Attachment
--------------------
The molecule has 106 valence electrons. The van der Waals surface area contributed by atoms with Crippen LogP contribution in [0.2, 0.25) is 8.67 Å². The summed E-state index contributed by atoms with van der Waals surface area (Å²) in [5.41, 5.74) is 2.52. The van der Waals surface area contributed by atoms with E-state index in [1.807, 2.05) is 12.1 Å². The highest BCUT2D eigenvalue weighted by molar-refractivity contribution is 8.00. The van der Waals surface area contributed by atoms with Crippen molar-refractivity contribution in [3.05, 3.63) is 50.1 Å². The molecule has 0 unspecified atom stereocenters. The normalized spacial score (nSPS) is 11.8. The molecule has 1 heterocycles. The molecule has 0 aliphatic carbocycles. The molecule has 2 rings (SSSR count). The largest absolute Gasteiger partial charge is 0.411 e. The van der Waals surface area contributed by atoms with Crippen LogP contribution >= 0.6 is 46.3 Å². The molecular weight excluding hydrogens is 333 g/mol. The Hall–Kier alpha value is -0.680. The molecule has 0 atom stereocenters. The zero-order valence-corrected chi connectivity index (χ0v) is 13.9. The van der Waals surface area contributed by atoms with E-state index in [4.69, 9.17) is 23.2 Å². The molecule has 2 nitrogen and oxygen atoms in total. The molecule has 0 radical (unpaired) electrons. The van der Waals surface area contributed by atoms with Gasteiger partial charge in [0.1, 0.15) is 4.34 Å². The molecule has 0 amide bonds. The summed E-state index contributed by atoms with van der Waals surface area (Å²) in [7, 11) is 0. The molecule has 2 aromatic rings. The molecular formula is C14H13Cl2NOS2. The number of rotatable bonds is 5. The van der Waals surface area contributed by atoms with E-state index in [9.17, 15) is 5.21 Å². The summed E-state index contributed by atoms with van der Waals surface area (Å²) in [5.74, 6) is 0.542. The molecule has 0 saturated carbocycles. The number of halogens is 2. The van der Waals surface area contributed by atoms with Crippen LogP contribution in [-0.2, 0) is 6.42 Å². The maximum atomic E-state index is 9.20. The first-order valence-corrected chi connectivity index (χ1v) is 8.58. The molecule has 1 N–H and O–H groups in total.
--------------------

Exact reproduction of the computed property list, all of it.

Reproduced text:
The molecule has 106 valence electrons. The van der Waals surface area contributed by atoms with Crippen LogP contribution in [0.2, 0.25) is 8.67 Å². The summed E-state index contributed by atoms with van der Waals surface area (Å²) in [5.41, 5.74) is 2.52. The van der Waals surface area contributed by atoms with E-state index in [1.807, 2.05) is 12.1 Å². The highest BCUT2D eigenvalue weighted by molar-refractivity contribution is 8.00. The van der Waals surface area contributed by atoms with Crippen molar-refractivity contribution in [3.05, 3.63) is 50.1 Å². The molecule has 0 unspecified atom stereocenters. The normalized spacial score (nSPS) is 11.8. The molecule has 1 heterocycles. The molecule has 0 aliphatic carbocycles. The molecule has 2 rings (SSSR count). The largest absolute Gasteiger partial charge is 0.411 e. The van der Waals surface area contributed by atoms with Crippen LogP contribution >= 0.6 is 46.3 Å². The molecular weight excluding hydrogens is 333 g/mol. The Hall–Kier alpha value is -0.680. The molecule has 0 atom stereocenters. The zero-order valence-corrected chi connectivity index (χ0v) is 13.9. The van der Waals surface area contributed by atoms with E-state index in [4.69, 9.17) is 23.2 Å². The molecule has 2 nitrogen and oxygen atoms in total. The molecule has 0 radical (unpaired) electrons. The van der Waals surface area contributed by atoms with Gasteiger partial charge in [0.1, 0.15) is 4.34 Å². The molecule has 0 amide bonds. The summed E-state index contributed by atoms with van der Waals surface area (Å²) in [7, 11) is 0. The molecule has 2 aromatic rings. The molecular formula is C14H13Cl2NOS2. The number of rotatable bonds is 5. The van der Waals surface area contributed by atoms with E-state index in [9.17, 15) is 5.21 Å². The summed E-state index contributed by atoms with van der Waals surface area (Å²) in [5.74, 6) is 0.542. The molecule has 0 saturated carbocycles. The number of halogens is 2. The van der Waals surface area contributed by atoms with Crippen LogP contribution in [-0.2, 0) is 6.42 Å². The maximum atomic E-state index is 9.20. The first-order valence-corrected chi connectivity index (χ1v) is 8.58. The molecule has 1 N–H and O–H groups in total.